Mar 13 04
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Some of you may remember Rachel’s epic High Peak Marathon adventure from last year, in which she ended up chest deep in a bog half way across Bleaklow. Somehow, despite that experience, she agreed to race again this year, but unfortunately had to pull out at the last minute with a chocolate calf muscle. That left me as her substitute, but when two more of her original team-mates also withdrew we were left trying to find another runner at the last minute. Happily, the Fell Running Association forum provided a solution, and the legendary Yiannis Tridimas, joined us the night before the race. Yiannis has done the event at least ten times and knows every little short-cut on the whole course, so was a perfect addition to the team. The final team was Amy, Natalya, Yiannis and I.

The team waiting for the start - Natalya, Yiannis, me, and Amy.

The team waiting for the start – Natalya, Yiannis, me, and Amy. [Picture: Natalya Kennedy.]

The HPM is around 42 miles, starting in Edale, and doing a circuit of Ladybower Reservoir on the watershed, so visiting Hollins Cross, Lose Hill, Win Hill, High Neb, Moscar, Derwent Edge, Bleaklow, Snake Pass, Kinder Downfall, Lords Seat, Hollins Cross again, and finally back to Edale. We set off just after 11pm, watching the lights of the few teams ahead of us climbing up the first hill. The weather was fantastic – cold and clear, so we could see Win Hill across the Hope Valley in the moonlight. Soon we were charging down the ridge to Hope, then up to Win Hill, and down again to cross the dam at Ladybower before climbing to a checkpoint below High Neb.

After that we had a long flat stretch to Moscar where we filled water bottles and got fed sandwiches, cake and bananas before running down the road to Cutthroat Bridge. At this stage we could see the route behind us, with little groups of lights making their way towards us.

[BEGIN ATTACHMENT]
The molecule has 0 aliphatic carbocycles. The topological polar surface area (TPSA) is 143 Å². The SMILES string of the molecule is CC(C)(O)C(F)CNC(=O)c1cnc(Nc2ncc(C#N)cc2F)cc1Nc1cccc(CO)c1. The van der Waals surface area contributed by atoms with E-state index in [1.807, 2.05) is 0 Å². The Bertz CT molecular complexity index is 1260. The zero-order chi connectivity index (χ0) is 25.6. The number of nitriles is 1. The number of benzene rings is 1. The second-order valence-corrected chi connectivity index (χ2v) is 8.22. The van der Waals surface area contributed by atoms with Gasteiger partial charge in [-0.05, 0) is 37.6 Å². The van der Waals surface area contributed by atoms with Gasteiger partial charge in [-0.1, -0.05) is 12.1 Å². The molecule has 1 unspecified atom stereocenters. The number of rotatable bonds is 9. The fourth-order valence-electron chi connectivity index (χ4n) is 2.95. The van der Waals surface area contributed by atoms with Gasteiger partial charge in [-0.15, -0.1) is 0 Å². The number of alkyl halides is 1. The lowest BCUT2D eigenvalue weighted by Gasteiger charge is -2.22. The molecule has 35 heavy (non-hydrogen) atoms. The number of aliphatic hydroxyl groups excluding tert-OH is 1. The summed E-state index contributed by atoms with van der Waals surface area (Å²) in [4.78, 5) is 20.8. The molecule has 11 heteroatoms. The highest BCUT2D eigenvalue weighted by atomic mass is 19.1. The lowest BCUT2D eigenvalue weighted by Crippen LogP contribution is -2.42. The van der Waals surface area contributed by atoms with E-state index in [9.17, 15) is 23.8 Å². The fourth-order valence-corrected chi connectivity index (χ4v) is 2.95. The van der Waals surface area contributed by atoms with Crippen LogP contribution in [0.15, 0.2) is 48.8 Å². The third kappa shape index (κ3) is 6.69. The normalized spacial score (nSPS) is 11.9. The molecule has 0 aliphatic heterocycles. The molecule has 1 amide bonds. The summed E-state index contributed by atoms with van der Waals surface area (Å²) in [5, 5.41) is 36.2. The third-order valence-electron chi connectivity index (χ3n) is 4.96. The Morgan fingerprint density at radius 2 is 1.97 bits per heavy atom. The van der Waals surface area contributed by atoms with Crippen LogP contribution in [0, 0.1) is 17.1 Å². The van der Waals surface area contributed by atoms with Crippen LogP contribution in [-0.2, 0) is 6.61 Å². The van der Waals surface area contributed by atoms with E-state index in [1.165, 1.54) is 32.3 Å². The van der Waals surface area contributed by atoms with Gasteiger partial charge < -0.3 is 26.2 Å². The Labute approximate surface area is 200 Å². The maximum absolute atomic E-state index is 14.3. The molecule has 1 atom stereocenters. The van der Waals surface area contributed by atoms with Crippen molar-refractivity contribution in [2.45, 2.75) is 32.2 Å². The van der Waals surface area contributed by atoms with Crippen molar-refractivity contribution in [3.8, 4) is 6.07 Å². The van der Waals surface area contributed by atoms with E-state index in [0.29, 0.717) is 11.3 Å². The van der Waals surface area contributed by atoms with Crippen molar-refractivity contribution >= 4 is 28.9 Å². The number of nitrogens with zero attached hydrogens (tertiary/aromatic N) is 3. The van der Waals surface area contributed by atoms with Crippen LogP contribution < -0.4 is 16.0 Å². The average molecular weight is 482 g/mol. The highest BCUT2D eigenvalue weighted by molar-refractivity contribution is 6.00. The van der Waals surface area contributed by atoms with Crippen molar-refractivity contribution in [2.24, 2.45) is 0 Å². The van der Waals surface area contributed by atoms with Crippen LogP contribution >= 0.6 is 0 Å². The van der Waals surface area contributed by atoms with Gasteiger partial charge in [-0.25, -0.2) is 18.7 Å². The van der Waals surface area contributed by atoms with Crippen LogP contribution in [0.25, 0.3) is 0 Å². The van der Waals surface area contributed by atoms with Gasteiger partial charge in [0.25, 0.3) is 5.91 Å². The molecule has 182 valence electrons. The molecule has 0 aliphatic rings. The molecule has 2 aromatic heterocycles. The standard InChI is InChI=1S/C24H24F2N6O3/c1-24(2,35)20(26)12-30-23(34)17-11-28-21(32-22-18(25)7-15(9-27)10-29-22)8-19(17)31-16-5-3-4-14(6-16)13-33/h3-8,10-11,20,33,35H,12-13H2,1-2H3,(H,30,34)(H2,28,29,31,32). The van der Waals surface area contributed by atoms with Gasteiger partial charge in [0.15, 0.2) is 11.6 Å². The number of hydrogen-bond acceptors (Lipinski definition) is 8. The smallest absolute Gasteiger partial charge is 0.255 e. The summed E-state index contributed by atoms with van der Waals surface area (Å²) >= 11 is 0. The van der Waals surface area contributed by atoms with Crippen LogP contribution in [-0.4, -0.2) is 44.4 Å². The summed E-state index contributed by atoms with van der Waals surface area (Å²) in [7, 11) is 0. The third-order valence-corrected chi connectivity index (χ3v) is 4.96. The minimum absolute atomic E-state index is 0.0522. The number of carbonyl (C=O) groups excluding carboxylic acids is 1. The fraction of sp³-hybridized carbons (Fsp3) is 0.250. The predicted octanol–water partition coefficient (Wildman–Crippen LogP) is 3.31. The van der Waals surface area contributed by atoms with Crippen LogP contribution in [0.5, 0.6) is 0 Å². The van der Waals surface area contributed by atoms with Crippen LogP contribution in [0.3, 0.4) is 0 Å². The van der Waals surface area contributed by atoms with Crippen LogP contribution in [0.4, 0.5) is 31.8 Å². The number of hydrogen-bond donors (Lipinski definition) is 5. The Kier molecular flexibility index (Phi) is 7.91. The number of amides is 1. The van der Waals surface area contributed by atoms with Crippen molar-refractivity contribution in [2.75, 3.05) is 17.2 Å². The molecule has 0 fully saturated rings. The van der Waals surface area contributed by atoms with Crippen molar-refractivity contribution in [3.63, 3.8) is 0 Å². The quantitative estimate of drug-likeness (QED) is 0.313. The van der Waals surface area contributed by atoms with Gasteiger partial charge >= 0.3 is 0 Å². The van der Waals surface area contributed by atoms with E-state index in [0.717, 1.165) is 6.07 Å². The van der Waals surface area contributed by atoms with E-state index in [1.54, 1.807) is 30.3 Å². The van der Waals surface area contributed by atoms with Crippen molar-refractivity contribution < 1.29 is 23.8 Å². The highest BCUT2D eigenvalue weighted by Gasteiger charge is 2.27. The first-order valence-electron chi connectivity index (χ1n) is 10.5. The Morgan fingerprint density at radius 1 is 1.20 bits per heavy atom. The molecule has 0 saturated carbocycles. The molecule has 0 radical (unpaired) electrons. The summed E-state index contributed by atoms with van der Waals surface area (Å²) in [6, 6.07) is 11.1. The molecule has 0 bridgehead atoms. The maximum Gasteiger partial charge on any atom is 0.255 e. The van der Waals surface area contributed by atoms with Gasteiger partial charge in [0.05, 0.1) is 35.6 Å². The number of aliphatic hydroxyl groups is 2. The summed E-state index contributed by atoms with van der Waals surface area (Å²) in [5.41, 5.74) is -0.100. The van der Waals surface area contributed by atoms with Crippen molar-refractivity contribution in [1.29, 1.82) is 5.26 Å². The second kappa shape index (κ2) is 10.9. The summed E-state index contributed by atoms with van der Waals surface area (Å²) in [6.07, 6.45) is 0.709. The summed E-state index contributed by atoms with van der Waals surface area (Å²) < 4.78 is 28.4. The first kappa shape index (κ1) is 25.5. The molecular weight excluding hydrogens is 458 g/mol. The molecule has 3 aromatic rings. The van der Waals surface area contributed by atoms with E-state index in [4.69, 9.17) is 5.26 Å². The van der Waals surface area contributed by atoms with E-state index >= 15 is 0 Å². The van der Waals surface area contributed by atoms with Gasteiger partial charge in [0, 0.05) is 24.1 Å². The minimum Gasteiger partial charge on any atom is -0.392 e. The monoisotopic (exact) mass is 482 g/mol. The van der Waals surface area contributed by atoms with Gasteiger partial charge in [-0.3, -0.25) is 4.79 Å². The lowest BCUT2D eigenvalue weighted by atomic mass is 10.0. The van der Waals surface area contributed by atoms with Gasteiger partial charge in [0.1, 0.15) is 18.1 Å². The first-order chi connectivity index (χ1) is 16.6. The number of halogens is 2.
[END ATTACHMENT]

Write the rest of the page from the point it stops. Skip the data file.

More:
The hardest stretch of the route is from Cutthroat Bridge to Snake Pass – parts of the route have no path, and it’s easy to get confused in bad conditions. However, with the moonlight and clear weather, plus Yiannis’ expertise, made navigation relatively easy, and we made excellent progress, helped by the fact that the recent cold weather meant we could run straight across many of the bogs that usually require diversions every few metres – although Amy had a few anxious moments as the dreaded bog monster tried to pull her into a less-frozen bit!

Dawn broke as we ran towards the Pennine Way and Snake Pass.

Dawn broke as we ran towards the Pennine Way and Snake Pass. [Picture: Natalya Kennedy.]

Sheepfold Clough came and went, followed by Cut Gate and Swains Head, then the trackless bit to Bleaklow Stones, where we chose a less-than-optimal route. To make up for getting caught by a couple of teams we elected to take a Yiannis’ short-cut to the next checkpoint. Leaving the stones we switched off our torches and took a sharp turn off the normal route – fortunately dawn was just arriving, and there was enough light to run across the snow. The other teams didn’t follow, so shortly afterwards we were flying across the hill again, picking up time on the way to the Pennine Way.

Leaving Snake Pass.

Leaving Snake Pass. [Picture: Natalya Kennedy.]

After that we had the glory of watching the sunrise on the way into Snake Pass, a short stop for breakfast, and then on (and on) around Kinder, Brown Knoll and back to the familiar trails around Edale. We finished up at Edale Village Hall almost exactly 11 hours after we started, very tired, but happy to get around so fast, and finish in a very respectable position.

Glorious views over Kinder Reservoir.

Glorious views over Kinder Reservoir. [Picture: Natalya Kennedy.]

It must have been good because I’m already looking forward to doing it again. The team really made the whole experience – everyone kept going and stayed cheerful. I’m still amazed that Natalya kept going so well despite never having run more than 20km before! We also loved all the costumed control marshals, especially the crime scene investigators at Cut Gate!

Amy and I coming down the final hill from Hollins Cross.

Amy and I coming down the final hill from Hollins Cross. [Picture: Natalya Kennedy.]

Even more surprising, I felt sufficiently good to go orienteering on the Sunday morning.

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